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Posted by on Jun 20, 2006 in At TMV | 11 comments

Lieberman Will Run In Primary But Hints Could Run As Independent (UPDATED)

The battle lines are clearly drawn for what could be one of most closely watched Senate primaries — and races — this year, one that all sides agree could have a huge impact on the Democratic party and how many voters perceive it.

In one corner, Connecticut Senator Joe Lieberman. In the other, his challenger and “netroots” favorite, challenger Ned Lamont.

The questions: Will Lieberman withdraw from the primary and will he run as an independent. The answer, via the Hartford Courant: no and possibly yes:

Sen. Joseph I. Lieberman said today that he will not withdraw from the Aug. 8 Democratic primary , but he left open the possibility of running in November as a petitioning candidate if he loses the primary.

“I will be in the Democratic primary. I’ve been a Democrat all my life,” he said this morning.

But as in the past, he refused to rule out the option of running as a petitioning candidate should challenger Ned Lamont win the primary.

“If the unexpected happened, do I want to keep open the option of taking my case as an independent Democrat to all the voters of Connecticut so that they can have the last word in November?” Lieberman said. That’s an unanswered question, he said.

What makes Lieberman such a fascianting figure is the kinds of emotions he has aroused and how symbolic he has become:

  • To some Democrats, including some progressive bloggers, getting rid of Lieberman is essential because he is considered to be a DINO (Democratic In Name Only) — a politico who has strongly backed the Bush administration on the war and other issues. When President George Bush hugged him after his State of the Union Address to many of these Democrats, particularly those who are trying to transform the Internet into a vital Democratic political tool, it was not a mere incident but seemingly Lieberman and Bush ending a political “Don’t Ask Don’t Tell” policy about who Lieberman really was.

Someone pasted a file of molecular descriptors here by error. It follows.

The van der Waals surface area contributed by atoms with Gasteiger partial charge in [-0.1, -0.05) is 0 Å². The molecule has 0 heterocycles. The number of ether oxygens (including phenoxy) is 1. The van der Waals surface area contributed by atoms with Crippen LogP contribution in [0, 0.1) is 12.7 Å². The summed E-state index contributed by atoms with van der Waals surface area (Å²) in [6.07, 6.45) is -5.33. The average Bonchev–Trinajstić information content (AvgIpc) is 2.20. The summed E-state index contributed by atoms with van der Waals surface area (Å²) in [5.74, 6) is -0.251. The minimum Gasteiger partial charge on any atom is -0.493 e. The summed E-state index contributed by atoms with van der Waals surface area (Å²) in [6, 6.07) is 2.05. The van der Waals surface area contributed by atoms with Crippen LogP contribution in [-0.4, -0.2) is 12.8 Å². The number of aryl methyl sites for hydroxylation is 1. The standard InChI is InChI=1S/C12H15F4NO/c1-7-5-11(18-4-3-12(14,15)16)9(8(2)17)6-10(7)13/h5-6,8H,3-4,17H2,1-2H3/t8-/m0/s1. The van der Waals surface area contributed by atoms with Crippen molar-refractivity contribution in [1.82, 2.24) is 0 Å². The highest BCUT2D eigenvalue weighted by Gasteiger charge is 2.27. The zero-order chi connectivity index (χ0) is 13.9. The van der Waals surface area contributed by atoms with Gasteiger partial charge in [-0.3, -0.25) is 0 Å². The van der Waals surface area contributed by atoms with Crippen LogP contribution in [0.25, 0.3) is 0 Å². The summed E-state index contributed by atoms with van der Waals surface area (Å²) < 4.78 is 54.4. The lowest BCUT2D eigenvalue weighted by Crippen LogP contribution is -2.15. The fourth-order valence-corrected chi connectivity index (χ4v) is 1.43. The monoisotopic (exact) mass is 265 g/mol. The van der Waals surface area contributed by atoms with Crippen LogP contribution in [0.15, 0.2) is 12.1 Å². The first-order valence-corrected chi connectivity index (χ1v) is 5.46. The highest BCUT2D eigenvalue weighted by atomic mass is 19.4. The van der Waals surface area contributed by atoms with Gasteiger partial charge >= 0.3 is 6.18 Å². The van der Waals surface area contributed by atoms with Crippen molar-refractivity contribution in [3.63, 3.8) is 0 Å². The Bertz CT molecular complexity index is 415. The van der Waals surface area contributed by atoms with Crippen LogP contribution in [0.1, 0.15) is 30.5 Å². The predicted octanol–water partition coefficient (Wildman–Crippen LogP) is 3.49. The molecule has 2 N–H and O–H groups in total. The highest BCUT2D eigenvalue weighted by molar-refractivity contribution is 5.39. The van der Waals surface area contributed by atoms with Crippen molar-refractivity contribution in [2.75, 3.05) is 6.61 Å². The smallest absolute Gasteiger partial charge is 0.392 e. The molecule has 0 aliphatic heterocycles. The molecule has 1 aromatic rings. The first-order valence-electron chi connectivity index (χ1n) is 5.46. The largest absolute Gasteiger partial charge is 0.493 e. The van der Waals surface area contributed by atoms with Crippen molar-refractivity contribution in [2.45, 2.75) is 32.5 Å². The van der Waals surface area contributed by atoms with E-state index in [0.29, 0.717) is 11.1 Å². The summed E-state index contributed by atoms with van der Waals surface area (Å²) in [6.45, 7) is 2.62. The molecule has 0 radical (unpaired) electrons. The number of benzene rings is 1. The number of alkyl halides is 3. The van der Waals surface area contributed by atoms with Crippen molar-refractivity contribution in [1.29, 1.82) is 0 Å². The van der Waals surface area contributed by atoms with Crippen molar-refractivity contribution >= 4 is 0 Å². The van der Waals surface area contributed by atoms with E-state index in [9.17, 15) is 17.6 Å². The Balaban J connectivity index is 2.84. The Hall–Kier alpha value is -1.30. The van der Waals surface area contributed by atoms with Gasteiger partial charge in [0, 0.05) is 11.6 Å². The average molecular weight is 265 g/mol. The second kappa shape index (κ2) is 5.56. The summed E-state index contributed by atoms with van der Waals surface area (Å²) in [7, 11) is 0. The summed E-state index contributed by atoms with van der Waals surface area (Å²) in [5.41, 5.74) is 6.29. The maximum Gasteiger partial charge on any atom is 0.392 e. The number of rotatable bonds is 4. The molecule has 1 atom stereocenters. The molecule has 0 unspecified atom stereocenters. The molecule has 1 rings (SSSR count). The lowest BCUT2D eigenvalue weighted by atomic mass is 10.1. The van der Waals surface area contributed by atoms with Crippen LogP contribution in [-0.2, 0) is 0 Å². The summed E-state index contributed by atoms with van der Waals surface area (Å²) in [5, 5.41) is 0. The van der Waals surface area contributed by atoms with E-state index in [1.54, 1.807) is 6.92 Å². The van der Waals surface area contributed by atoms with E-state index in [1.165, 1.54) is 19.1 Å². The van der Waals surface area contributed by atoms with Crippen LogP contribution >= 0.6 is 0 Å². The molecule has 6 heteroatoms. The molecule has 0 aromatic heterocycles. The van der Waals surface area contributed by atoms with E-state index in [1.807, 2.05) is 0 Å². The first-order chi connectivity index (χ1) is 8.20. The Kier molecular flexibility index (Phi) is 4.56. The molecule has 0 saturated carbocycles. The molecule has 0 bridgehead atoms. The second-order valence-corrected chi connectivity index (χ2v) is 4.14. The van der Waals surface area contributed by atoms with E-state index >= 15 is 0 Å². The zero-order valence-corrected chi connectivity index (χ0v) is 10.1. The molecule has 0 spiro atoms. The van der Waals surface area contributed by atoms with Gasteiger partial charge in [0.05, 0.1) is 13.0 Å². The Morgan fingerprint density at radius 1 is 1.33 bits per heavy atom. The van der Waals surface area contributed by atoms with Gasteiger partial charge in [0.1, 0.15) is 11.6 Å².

• To many moderate Democrats, conservative Democrats (there are still a few of those around) and independent voters, Lieberman is a courageous figure who has put aside partisanship on key national security issues and is a descendant of the JFK/Clinton wing of the party.

Lieberman’s Democratic foes (and that includes many bloggers as well as many Air America talk show hosts) are clamoring for his defeat and Lamont’s election. A lot of energy and presumably money is being put into sending Lieberman — and the Democratic party elite — a message on the need for Democrats to be discernibly different from Republicans or else.

Those who defend Lieberman (and that includes prominent Washington Post columnist David Broder who recently wrote this column about him)see him as someone who has championed national security issues and who has served as a kind of Democratic party political retaining wall against the Democrats’ anti-war wing, which some consider descended from of the old political-poison McGovern faction.

Lieberman has generally been a shoo-in candidate in Connecticut but polls show Lamont making gains. And he recently unveiled a rehash of an old campaign ad that was panned in many quarters. (Yours truly is from Connecticut and some family members know someone who used to work with Lieberman. So I’ve heard about Lieberman for years).